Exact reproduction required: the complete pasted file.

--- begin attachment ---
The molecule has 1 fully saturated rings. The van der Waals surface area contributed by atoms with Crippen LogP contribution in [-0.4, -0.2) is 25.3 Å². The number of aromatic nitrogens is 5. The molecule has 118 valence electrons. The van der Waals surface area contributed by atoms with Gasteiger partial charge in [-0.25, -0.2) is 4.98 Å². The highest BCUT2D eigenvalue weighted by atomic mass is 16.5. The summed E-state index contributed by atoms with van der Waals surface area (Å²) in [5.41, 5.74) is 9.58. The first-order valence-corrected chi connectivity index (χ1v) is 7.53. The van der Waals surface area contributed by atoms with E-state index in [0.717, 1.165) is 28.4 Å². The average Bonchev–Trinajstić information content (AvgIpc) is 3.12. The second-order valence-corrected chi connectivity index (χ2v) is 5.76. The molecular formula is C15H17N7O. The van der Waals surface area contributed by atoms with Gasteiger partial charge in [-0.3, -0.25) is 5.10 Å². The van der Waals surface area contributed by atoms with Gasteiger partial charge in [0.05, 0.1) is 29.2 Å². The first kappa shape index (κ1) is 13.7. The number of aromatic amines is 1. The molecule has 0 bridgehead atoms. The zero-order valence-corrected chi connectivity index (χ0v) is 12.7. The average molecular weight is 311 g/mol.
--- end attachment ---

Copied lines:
The molecule has 1 fully saturated rings. The van der Waals surface area contributed by atoms with Crippen LogP contribution in [-0.4, -0.2) is 25.3 Å². The number of aromatic nitrogens is 5. The molecule has 118 valence electrons. The van der Waals surface area contributed by atoms with Gasteiger partial charge in [-0.25, -0.2) is 4.98 Å². The highest BCUT2D eigenvalue weighted by atomic mass is 16.5. The summed E-state index contributed by atoms with van der Waals surface area (Å²) in [5.41, 5.74) is 9.58. The first-order valence-corrected chi connectivity index (χ1v) is 7.53. The van der Waals surface area contributed by atoms with E-state index in [0.717, 1.165) is 28.4 Å². The average Bonchev–Trinajstić information content (AvgIpc) is 3.12. The second-order valence-corrected chi connectivity index (χ2v) is 5.76. The molecular formula is C15H17N7O. The van der Waals surface area contributed by atoms with Gasteiger partial charge in [-0.3, -0.25) is 5.10 Å². The van der Waals surface area contributed by atoms with Gasteiger partial charge in [0.05, 0.1) is 29.2 Å². The first kappa shape index (κ1) is 13.7. The number of aromatic amines is 1. The molecule has 0 bridgehead atoms. The zero-order valence-corrected chi connectivity index (χ0v) is 12.7. The average molecular weight is 311 g/mol.